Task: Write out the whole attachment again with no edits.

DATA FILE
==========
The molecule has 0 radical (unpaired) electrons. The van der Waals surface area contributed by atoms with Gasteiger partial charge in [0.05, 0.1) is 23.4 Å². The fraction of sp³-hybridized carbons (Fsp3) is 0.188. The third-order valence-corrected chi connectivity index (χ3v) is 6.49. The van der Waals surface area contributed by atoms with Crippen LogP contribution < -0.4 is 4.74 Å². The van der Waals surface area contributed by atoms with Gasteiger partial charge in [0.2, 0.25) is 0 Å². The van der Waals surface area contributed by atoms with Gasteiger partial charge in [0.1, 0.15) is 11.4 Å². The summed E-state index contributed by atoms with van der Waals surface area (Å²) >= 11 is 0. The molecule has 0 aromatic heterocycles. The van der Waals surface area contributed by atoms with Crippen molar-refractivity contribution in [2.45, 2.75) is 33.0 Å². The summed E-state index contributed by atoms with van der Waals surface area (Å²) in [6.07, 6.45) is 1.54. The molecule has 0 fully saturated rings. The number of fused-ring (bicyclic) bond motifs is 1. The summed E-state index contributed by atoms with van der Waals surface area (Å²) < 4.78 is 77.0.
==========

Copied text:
The molecule has 0 radical (unpaired) electrons. The van der Waals surface area contributed by atoms with Gasteiger partial charge in [0.05, 0.1) is 23.4 Å². The fraction of sp³-hybridized carbons (Fsp3) is 0.188. The third-order valence-corrected chi connectivity index (χ3v) is 6.49. The van der Waals surface area contributed by atoms with Crippen LogP contribution < -0.4 is 4.74 Å². The van der Waals surface area contributed by atoms with Gasteiger partial charge in [0.2, 0.25) is 0 Å². The van der Waals surface area contributed by atoms with Gasteiger partial charge in [0.1, 0.15) is 11.4 Å². The summed E-state index contributed by atoms with van der Waals surface area (Å²) >= 11 is 0. The molecule has 0 aromatic heterocycles. The van der Waals surface area contributed by atoms with Crippen molar-refractivity contribution in [2.45, 2.75) is 33.0 Å². The summed E-state index contributed by atoms with van der Waals surface area (Å²) in [6.07, 6.45) is 1.54. The molecule has 0 fully saturated rings. The number of fused-ring (bicyclic) bond motifs is 1. The summed E-state index contributed by atoms with van der Waals surface area (Å²) < 4.78 is 77.0.